This pushing up slowly does not work on my iPhone X because for years I have kept all my few apps in two folders in the middle of the Dock. Closing my apps requires pushing all the way up the screen. I don’t want to cover up my background picture on the screen with apps. Phone on the left & Calendar on the right. Most commonly used apps (2 pages) next to Phone and less commonly used apps (3 pages) next to Calendar.

    Richard
    4 weeks ago

    I do not think this is how you quit apps on the iPhone X. The method demonstrated only pushes the current app to the background but it is still running. If you go to the switcher after pushing the current app you will see it is still there. The way you “quit” an app on iPhone X is actually two parts. One you need to push the app up and slightly left to get to the switcher. From there you “grip” the app with your finger (thumb usually) and flick it up. The app is now gone from the switcher.

    4 weeks ago

    Richard: I point that out in the video. Most people refer to this as “quitting” but it actually isn’t. What you mean is actually force-quitting the app, which is something typical users should never have to do in practice. In fact, it can be bad as you may lose data such as your place in a game and such.

    Greg
    4 weeks ago

    This also works on my iPad although there is no bar or line at the bottom. Sometimes easier than using the home button. Thanks.

    Ian MacGregor
    4 weeks ago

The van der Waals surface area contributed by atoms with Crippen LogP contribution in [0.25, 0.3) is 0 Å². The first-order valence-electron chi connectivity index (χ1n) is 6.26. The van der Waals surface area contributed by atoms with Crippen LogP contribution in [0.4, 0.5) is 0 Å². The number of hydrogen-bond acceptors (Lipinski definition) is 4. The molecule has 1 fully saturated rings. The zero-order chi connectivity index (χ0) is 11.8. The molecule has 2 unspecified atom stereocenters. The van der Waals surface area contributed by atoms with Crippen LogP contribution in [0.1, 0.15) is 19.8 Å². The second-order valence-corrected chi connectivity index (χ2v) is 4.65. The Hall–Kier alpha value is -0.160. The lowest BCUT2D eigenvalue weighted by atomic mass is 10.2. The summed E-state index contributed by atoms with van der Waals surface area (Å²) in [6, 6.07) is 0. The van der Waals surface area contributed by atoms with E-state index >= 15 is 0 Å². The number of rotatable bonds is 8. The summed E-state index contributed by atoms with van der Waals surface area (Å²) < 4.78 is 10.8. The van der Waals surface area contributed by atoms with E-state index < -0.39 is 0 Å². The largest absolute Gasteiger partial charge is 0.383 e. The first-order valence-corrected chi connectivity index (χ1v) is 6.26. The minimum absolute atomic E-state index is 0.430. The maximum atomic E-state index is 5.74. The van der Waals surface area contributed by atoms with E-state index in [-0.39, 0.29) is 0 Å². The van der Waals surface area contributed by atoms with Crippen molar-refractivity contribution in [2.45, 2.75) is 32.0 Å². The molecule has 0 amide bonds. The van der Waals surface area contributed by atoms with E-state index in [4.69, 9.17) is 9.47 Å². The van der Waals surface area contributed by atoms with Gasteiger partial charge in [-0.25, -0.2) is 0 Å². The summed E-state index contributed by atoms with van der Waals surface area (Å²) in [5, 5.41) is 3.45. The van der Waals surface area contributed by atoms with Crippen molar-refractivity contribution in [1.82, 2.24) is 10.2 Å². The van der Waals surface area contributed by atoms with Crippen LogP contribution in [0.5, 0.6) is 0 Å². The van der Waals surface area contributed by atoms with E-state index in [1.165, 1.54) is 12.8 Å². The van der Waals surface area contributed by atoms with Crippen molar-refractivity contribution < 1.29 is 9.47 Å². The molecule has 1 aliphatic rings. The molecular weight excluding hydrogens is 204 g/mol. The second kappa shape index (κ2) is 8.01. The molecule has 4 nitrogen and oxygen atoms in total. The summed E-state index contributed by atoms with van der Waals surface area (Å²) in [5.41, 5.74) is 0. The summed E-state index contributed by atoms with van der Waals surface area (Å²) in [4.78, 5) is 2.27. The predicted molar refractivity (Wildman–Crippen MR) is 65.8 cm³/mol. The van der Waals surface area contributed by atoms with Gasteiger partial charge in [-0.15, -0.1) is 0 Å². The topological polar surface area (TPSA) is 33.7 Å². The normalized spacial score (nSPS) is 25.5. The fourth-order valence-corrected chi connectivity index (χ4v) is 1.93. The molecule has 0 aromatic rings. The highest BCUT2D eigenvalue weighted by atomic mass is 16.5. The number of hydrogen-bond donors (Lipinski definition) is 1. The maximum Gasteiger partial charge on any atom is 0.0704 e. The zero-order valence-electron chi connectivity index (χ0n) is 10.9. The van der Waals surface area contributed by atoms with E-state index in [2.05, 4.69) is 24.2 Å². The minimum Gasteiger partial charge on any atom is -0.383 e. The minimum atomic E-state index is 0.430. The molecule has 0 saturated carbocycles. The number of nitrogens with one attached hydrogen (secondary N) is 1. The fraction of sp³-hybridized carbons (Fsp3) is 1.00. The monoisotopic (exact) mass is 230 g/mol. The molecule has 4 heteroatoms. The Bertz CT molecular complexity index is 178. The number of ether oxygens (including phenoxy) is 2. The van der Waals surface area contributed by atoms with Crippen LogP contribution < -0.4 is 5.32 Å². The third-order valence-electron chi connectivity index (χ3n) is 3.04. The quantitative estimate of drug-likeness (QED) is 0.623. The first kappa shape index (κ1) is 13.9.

Gary, I’ve heard so much conflicting information on this. When you use an app and then swipe up the home Indicator, is the app you just exited still in RAM and using battery power? Is it suspended and not using any CPU or battery? From what I see between my Mac and iPhone (same iCloud account), exited apps on iPhone are suspended from activity.. though many people say they are still running, consuming CPU and battery.

    4 weeks ago

    Ian: Apps are very dynamic today in modern operating systems. It isn’t like decades ago when they would get assigned a block of memory and hold it until they are quit. In general an app that is not on screen is suspended and not using memory or processor power. But some apps will use a little bit, such as an app that tracks you bike route or streams some music. Typical users never have to force-quit apps or worry about any of this.

    Lynda Farabee
    3 weeks ago

    Ahhh….video made for me! Thanks.

    So I apparently I am “force quitting” my apps? Quit them using the white bar, then flick them out of switcher. This is bad? You’re suggesting to just leave them in switcher area “forever.”

    3 weeks ago

    Lynda: Force-quitting apps is unnecessary in almost all cases and could mean you lose data (game state, document progress, etc) by force-quitting. Just go to the next app.

    John.P.
    3 weeks ago

    Something i might add is that if you are on one of the other app screens and you want to get back to the first one, A quick swipe up from the bottom will take you straight back there : )

    Margaret B
    3 weeks ago

    Gary I have an iPhone 6S with the latest iOS. On an older iPhone (4S) Apple Shop told me to quit any Apps I had finished using by double tapping the Home Button and then swiping the resulting Apps upward. I was told this properly quit the Apps so they were not continuing to use up battery power. I have got into such a habit of doing this at regular intervals. Do I continue to do this please?

    3 weeks ago

    Margaret: No. There is no need to do that unless an app is misbehaving. It was a little more common years ago, but even then I wouldn’t have recommended it. You can always look in Settings, Battery to see which apps are using battery and weight that against how much you are using them. But a typical user doesn’t need to force-quit apps or worry about energy use details.

    Lynda Farabee
    3 weeks ago

    If I’m understanding this correctly, we just let the switcher fill up with apps? Don’t ever flick them away (unless the app gets wonky)?

    3 weeks ago

    Lynda: Right. That’s how the vast majority of people use iOS. It is designed for that.